Ester is a sweet-smelling compound and a colourless liquid that is insoluble in water. 

 

Esterification

When ethanol is warmed with ethanoic acid in the presence of a few drops of concentrated sulfuric acid, ethyl ethanoate which is an ester, and water are produced.


\(\begin{align} \text{ethanoic acid + ethanol}  &\rightleftharpoons  \text{ethyl ethanoate + water}\\[3ex] \mathrm{CH_3COOH \;(aq) + C_2H_5OH \;(aq)}  &\rightleftharpoons  \mathrm{CH_3COOC_2H_5 \;(aq) + H_2O\;(I)} \end{align}\)
 


 

Drawing Of The Structural Formula Of An Ester:

  1. Place the functional groups of the carboxylic acid and alcohol facing each other.
  2. Remove the \(\mathrm{-OH}\) group from the carboxylic acid and \(\mathrm{-H}\) group from the alcohol.
  3. Join both ends of the structures together to obtain the structural formula of the ester.

The functional group in an ester is the \(\mathrm{-COO}\)-COO ester linkage.

 

Naming Esters

The name of an ester consists of 2 parts:

\(\begin{align*}​ \text{Ethanol} \quad&\xrightarrow \qquad\quad \text{ethyl} \\[2ex] \text{Ethanoic acid} \quad&\xrightarrow\qquad\quad \text{ethanoate} \end{align*}\)


 

Example 1:

Let us try naming the ester shown below.

 

Solution :

Split the ester linkage half way. The side with the \(\mathrm{-C=O}\) is from the carboxylic acid, while the side with the \(\mathrm{-O}\) is from the alcohol

After identifying the carboxylic acid and the alcohol, we replace the ‘anol’ in the alcohol with ‘-yl’ and replace the ‘ic acid’ in the carboxylic acid with ‘ate’

\(\begin{align*}​ \text{Ethanol} \quad&\xrightarrow \qquad\quad \text{ethyl} \\[3ex] \text{Butanoic acid} \quad&\xrightarrow\qquad\quad \text{butanoate} \end{align*}\)

The name of the ester is ethyl butanoate.


 

Question 5:

Look at the structural formula below.

What is the name of the ester shown?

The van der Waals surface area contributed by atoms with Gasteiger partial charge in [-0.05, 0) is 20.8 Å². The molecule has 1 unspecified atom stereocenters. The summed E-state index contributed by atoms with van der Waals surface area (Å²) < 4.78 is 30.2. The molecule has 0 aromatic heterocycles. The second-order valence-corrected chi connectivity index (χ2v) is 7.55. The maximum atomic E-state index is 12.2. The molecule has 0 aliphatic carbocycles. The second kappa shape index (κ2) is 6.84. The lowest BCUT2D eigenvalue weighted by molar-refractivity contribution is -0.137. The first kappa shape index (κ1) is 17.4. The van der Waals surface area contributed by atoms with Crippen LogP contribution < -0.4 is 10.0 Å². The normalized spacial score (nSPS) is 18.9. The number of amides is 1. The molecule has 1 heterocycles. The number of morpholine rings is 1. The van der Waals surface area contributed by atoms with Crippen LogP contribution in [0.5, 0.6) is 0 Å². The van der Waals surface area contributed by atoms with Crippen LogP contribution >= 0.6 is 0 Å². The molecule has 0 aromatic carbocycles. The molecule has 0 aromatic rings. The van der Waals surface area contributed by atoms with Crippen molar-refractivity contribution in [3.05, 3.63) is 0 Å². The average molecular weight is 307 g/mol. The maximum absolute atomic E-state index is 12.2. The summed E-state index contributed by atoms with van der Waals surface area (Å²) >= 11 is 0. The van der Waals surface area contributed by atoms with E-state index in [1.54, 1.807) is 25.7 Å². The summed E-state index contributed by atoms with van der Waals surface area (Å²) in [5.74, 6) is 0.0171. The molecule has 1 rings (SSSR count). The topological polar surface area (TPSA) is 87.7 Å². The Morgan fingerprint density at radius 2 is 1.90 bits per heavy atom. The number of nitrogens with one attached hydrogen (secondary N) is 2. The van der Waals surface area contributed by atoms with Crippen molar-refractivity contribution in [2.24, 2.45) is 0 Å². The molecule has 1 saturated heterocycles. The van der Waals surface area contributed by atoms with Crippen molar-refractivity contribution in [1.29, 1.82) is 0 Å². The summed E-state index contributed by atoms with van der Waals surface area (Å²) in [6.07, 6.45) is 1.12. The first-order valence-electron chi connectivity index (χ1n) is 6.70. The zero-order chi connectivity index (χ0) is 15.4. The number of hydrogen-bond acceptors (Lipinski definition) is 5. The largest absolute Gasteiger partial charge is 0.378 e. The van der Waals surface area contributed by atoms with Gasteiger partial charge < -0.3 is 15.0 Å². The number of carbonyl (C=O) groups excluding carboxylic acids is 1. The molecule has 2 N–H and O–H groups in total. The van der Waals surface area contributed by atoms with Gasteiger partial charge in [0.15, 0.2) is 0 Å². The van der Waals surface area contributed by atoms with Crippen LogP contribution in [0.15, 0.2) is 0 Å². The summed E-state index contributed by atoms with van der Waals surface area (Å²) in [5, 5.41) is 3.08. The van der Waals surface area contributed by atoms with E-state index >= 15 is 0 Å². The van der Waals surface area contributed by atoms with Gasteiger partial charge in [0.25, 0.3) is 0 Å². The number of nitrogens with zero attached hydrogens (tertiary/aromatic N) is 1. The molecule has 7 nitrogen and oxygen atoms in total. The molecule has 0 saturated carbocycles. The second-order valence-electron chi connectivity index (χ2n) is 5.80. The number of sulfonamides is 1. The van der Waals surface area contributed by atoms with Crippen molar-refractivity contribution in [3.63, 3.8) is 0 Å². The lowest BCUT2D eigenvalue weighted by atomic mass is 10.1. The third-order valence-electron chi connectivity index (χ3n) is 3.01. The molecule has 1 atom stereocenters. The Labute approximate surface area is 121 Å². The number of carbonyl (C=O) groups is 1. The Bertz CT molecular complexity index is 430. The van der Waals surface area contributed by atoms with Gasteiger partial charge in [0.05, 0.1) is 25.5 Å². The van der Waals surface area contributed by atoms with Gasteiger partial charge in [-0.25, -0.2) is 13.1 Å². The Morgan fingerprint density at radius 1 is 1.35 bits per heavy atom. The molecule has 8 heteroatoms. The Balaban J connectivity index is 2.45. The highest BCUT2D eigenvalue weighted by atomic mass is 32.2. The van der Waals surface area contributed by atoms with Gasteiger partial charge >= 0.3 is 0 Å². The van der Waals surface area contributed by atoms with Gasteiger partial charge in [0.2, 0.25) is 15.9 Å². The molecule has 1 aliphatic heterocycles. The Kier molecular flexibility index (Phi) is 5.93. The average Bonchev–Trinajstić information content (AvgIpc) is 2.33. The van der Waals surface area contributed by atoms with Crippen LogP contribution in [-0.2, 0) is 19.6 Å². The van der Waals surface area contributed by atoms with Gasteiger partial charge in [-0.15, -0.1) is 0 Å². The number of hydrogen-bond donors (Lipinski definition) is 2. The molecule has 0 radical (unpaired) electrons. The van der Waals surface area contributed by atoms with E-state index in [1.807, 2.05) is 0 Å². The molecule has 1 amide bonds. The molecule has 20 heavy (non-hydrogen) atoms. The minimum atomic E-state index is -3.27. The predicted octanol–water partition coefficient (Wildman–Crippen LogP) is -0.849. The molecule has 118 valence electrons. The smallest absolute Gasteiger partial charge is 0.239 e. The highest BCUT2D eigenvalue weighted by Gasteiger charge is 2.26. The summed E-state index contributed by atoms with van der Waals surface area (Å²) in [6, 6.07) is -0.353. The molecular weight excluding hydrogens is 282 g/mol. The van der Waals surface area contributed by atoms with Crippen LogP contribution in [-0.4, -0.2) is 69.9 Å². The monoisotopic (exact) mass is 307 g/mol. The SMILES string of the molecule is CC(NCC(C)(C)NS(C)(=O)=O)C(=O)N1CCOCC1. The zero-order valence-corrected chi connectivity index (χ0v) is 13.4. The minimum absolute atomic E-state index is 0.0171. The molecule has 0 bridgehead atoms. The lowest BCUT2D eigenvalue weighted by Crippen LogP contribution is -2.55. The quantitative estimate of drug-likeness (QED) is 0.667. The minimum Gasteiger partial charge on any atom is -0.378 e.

1. propyl methanoate
  2. methyl butanoate
  3. methyl propanoate

 

Solution: 

(B) methyl butanoate

Explanation:

Split the ester linkage half way.
The alcohol used contains only 1 carbon atom, hence it is methanol.
The carboxylic acid used contains 4 carbon atoms, hence it is butanoic acid.
Replace the ‘anol’ in the alcohol with ‘-ly’ and replace the ‘ic acid’ in the carboxylic acid with ‘ate’

\(\begin{align*}​ \text{Methanol} \quad&\xrightarrow\qquad\quad \text{methyl} \\[3ex] \text{Butanoic acid} \quad&\xrightarrow\qquad\quad \text{butanoate} \end{align*}\)


 

Question 6:

Look at the structural formula below.

What is the name of the ester shown?

 

  1. butyl ethanoate
  2. ethyl butanoate
  3. butyl methanoate

 

Solution: 

(A) butyl ethanoate

Explanation:

Split the ester linkage half way.
The alcohol used contains 4 carbon atoms, hence it is butanol.
The carboxylic acid used contains 2 carbon atoms, hence it is ethanoic acid.
Replace the ‘anol’ in the alcohol with ‘-ly’ and replace the ‘ic acid’ in the carboxylic acid with ‘ate’

\(\begin{align*}​ \text{Butanol} \quad&\xrightarrow \qquad\quad \text{butyl} \\[2ex] \text{Ethanoic acid} \quad&\xrightarrow\qquad\quad \text{ethanoate} \end{align*}\)


 

Uses Of Esters

  1. Esters are used in food and drinks as an artificial flavouring.

Image Credit: Shangxiang Biotech - shangxiangbio.en.made-in-china.com
 
  1. Esters are also used as solvents for cosmetics, perfumes, nail polishes.

Image Credit: Laura Chouette - unsplash.com
 


 

Continue Learning
Metals Introduction to Organic Chemistry
Alcohols Speed of Reaction
Electrolysis Energy Changes
Ammonia Alkanes
Alkenes Carboxylic Acids